It probably goes without saying that you’ll need to be logged in as root to work with iptables, but I’ll say it anyway. After logging in as root, you may want to look at what’s already loaded, if anything. To look at the tables that are currently in effect, run iptables –L or iptables – – list if you like being verbose.
With no chains loaded, the output should look something like the image to the right:
By default, you have an INPUT, OUTPUT, and FORWARD chain — all with a policy of accepting packets. In other words, until you configure some of these chains, everything is wide open.
If you’re going to be using this computer as a firewall,you’ll want to enable IP forwarding.
Issue the command: echo “1” > /proc/sys/net/ipv4/ip_forward.
Without any rules, iptables isn’t going to do much, so let’s add some rules to the existing chains. If you don’t want your machine to respond to pings, for instance, add the following rule to the INPUT chain:
iptables –A INPUT –p icmp – j DROP
The –A INPUT argument tells iptables to append to the INPUT chain. The –p icmp argument indicates that this rule applies to the icmp protocol, and the –j DROP argument indicates that packets matching this rule should be dropped.If you send a ping to that host,it will simply drop the packets and not reply. Note that you could use either ICMP or icmp to specify the protocol; it’s not case-sensitive.
To reverse this rule and allow the host to respond to pings again,issue this command:
iptables –D INPUT 1
This tells iptables to drop (-D) the first rule from the INPUT chain. If you have multiple rules, you may drop any one of them without affecting the others. At some point, you may want to start over from scratch. To clear out all rules from a chain, use this syntax:
iptables –F INPUT
This tells iptables to flush (-F) all rules from the chain.
Blocking telnet connections
Now for a slightly more complicated configuration. Let’s say, a firewall that automatically blocks ssh connections from outside your internal network, but allows ssh within the network. To preclude users from revealing username and password combinations to the outside world, this firewall will also block anyone inside the network from trying to use telnet outside the network.
First set a rule that allows ssh within the network on the INPUT chain.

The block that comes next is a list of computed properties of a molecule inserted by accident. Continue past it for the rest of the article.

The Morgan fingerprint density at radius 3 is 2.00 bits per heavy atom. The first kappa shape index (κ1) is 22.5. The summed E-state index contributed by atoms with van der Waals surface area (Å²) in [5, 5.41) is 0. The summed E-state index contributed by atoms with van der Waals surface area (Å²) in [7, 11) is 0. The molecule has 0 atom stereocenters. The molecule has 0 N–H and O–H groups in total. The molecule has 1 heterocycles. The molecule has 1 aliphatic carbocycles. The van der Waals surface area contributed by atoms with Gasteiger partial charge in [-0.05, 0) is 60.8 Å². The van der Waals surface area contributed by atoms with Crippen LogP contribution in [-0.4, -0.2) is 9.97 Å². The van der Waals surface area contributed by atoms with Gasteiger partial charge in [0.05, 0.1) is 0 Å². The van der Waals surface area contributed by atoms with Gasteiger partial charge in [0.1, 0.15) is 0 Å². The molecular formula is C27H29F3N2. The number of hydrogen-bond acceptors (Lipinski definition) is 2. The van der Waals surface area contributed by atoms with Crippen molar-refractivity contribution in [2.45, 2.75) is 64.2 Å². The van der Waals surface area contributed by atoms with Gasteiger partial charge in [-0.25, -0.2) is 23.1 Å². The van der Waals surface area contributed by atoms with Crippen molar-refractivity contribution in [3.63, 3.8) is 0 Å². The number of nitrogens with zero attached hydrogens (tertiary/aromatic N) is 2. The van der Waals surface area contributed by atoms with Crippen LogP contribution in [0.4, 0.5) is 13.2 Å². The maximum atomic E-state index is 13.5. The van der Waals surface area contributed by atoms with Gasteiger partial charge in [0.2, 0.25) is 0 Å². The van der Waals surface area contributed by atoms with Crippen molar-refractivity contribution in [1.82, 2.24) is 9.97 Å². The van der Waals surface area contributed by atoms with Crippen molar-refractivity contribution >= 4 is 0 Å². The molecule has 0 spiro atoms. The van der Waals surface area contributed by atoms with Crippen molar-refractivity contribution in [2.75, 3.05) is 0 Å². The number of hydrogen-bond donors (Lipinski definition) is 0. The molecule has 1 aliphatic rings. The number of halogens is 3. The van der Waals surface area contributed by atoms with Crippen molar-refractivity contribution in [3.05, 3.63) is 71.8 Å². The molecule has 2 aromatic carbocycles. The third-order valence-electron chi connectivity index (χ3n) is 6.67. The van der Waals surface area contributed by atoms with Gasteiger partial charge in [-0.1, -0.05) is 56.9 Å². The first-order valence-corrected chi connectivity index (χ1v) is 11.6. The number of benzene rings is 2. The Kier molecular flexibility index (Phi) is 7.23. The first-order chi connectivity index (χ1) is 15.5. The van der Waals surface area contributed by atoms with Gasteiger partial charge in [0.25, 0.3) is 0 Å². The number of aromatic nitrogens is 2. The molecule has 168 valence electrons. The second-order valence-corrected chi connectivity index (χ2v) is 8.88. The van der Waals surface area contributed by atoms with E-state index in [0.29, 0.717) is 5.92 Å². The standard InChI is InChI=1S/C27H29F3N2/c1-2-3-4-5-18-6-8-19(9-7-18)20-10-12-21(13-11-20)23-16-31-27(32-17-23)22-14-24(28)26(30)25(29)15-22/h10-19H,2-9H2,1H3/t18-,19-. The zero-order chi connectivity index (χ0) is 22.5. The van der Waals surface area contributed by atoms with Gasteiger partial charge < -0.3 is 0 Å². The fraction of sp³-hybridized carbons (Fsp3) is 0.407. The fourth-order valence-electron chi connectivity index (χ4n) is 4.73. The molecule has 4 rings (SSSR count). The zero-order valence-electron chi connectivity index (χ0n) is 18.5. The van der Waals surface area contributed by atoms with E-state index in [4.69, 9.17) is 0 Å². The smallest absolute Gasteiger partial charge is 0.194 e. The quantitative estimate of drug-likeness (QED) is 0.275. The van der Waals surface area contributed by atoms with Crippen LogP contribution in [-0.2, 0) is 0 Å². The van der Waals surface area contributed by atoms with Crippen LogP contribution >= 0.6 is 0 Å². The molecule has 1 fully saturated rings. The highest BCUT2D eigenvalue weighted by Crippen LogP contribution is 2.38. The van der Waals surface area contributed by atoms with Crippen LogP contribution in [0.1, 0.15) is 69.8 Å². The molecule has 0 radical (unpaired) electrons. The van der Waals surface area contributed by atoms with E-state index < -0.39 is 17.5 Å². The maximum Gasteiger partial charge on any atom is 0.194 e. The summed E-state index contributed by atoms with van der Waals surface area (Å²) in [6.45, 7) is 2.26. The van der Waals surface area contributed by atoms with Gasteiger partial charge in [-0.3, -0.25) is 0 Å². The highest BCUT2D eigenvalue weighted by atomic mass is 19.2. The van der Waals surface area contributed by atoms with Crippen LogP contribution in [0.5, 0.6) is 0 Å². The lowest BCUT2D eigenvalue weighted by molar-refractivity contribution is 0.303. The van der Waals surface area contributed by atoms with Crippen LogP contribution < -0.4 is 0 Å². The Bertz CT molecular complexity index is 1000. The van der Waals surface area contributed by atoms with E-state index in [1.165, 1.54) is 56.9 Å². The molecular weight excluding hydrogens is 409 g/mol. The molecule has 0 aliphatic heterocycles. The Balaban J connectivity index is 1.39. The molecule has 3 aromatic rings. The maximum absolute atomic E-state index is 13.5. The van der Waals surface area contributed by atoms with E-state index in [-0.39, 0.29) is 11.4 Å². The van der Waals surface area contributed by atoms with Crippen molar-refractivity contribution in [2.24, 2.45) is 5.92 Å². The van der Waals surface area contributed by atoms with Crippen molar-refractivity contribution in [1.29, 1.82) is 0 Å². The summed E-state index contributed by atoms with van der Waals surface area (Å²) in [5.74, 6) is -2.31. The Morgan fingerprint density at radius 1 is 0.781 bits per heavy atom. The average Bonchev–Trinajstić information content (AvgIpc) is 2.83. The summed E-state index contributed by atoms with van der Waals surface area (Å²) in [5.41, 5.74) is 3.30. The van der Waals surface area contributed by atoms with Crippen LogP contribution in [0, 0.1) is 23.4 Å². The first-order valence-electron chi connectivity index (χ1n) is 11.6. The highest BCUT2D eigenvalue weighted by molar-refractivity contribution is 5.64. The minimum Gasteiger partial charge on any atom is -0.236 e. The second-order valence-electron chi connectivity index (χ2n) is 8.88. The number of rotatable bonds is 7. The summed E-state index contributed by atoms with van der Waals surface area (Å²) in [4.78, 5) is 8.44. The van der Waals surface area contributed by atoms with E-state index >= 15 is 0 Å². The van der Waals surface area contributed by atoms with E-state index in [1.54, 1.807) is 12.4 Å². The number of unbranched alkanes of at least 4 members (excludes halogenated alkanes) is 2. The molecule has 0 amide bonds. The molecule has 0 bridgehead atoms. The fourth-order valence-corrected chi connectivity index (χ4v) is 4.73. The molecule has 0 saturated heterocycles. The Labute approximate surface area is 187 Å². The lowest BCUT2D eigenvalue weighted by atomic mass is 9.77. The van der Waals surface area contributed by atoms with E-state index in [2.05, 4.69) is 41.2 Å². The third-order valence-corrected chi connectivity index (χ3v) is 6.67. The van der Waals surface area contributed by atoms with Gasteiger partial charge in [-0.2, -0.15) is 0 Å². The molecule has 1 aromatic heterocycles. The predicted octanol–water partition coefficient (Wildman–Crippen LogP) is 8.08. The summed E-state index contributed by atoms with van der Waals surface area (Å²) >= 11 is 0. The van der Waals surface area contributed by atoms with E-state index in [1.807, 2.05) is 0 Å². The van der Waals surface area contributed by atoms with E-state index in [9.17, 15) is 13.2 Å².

Iptables –A INPUT –s 188.8.131.52 -p top – – destination –port ssh –j ACCEPT
The source (-s) argument tells iptables which network or hosts from which you’re willing to accept connections, while – – destination –port specifies the type of TCP connection you’re willing to accept. Next, block any connections from outside your internal network:
iptables –A INPUT –s ! 184.108.40.206 -p top – – destination –port ssh –j DROP
This is almost the same command, except that it blocks all ssh connections from outside networks. You may not want to do this if you plan to connect to internal machine with iptables being the gateway computer for your network. It doesn’t work if the computer with iptables never sees the packets! Also, note the space between the “!” and the network. I got some very odd errors before I realized there needed to be a space between the network and “!” character.
Finally, to block outgoing telnet connections ,apply this rule to the OUTPUT chain:
iptables -A OUTPUT -p tcp – – destination – port telnet – j DROP
Instead of appending (-A) a rule to the INPUT chain, we’ve added the rule to the OUTPUT chain. If users try to telnet out, they’ll be unable to get a connection. However, this might frustrate users who wait indefinitely for the telnet connection to finish. So, let’s reject the packets instead of just dropping them.
iptables -F OUTPUT
iptables -A OUTPUT -p tcp – – destination – port telnet – j REJECT
After flushing the OUTPUT chain, we use almost the same command as the one used to block outgoing telnet connections, and jump (-j) to rejecting the packets. this will give users a connection refused’ error if they try to telnet out.
If you want to allow telnet connections within the internal network, flush the previous rules and the use these commands to
Set rules that allow telnet inside the network, but not outside:
iptables -A OUTPUT -p tcp – – destination – port telnet – d 220.127.116.11 –j ACCEPT
iptables -A OUTPUT -p tcp – – destination – port telnet – d ! 18.104.22.168 –j REJECT
You may want to run iptables –L again to see what rules you’ve got going and make sure they’ve all been entered correctly .Your output should look something like the image to the right:
The ability to match TCP or UDP packets based on a series of source or destination ports is also now available. Previously, a rule could apply the match a single range if ports. This might be used to set up a filter to block telnet, ftp, and finger, for example:
iptables -A input -t DENY -p top – – destport telnet,ftp,finger